Libero: The use of Interpol in the hunt for dissidents
© 08.05.2014

Non-democratic states use the new system ‘i-link’ for notification and to secure the arrests of inconvenient persons and dissidents.

Named ‘i-link’, it is a system by means of which, the 180 countries that belong to Interpol can add a wanted person to the database of the organisation, making the information instantly accessible to numerous police forces. It is a shame that, in reality, the system has become a tool used in the hunt for dissidents rather than a means of combatting international crime. Indeed, as Interpol does not investigate the contents of the wanted notices issued, abuses of the tool are commonplace. Since 2008, the number of international notifications has increased by 160%. The majority of them come from the countries which have nothing to do with democracy: Belarus, Russia, Turkey, to name just a few. Not to mention that it seems to be difficult to be exonerated from the “red notice”. It’s possible that a person already under arrest in a country belonging to the organisation continues to exist in the database of Interpol and, even more frequently, in the records of police departments of the member states. Consequently, as the guarantees of the system are not very reassuring, a person, once released for any reason may have to contend with an outstanding, valid arrest warrant. This sword of Damocles hangs precariously therefore not only due to political influences but also technical grounds.

One example? Perhaps the most famous one, that of Mukhtar Ablyazov, a Kazakh political dissident, who, charged with financial crimes, has been locked up in the French prisons since last July. It is economic crimes (above all, money laundering) which are used as a cover to justify the recourse to an international arrest warrant of a political opponent. Cases in which one explicitly points to terrorism are rare: with regard to these, however, member states have no qualms and being sensitive to the argument, generally do not ask further questions but initiate the arrest procedures. This carries the risk of extradition, which should not be underestimated. As in Ablyazov’s case, the request for extradition was at one point submitted by Ukraine governed by Yanukovych and Russia ruled by Putin, which put Hollande’s government in an awkward situation, to say the least. And yet, both international law and the Constitution of Interpol ban political, military, religious and racist activities and comply with the Universal Declaration of Human Rights. The same human rights are supposed to protect also, or perhaps above all, political refugees and render the international judicial system an assurance of justice and transparency. In reality, however, many people do not find out they are on the Interpol “black list” (or better – on the “red list”) until the time of their arrest. This triggers a judicial procedure that certainly cannot be labelled ‘clear’. Hank Tepper, a Canadian farmer, who spent one year in the prisons of Lebanon as a result of an arrest warrant issued by Algeria that charged him with shipping rotten potatoes, is all too familiar with the problem. In his case, it was still better than in others’. On his return to Canada, he was able sue his own government: it had not defended his basic rights. How about that!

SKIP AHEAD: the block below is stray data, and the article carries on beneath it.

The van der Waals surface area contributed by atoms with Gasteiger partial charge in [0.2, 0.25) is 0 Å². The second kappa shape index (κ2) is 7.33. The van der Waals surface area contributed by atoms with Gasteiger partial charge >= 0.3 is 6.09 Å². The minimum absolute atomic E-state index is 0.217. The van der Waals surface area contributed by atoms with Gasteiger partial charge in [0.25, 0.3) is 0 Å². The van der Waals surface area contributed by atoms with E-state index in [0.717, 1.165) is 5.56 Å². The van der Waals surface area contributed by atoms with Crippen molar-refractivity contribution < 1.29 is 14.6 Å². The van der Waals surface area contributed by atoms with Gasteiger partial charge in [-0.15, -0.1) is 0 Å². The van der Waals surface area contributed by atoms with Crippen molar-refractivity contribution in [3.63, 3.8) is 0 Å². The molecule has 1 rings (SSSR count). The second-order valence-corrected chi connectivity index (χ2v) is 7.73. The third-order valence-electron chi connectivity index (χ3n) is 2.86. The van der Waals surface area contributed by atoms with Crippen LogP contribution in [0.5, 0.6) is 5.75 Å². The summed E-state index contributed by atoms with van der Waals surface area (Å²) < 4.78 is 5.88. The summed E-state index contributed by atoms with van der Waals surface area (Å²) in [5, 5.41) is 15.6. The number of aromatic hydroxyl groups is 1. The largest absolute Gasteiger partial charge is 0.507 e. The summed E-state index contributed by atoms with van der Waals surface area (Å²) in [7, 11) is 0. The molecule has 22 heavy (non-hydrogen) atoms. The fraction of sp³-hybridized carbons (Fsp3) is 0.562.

Claudia Osmetti

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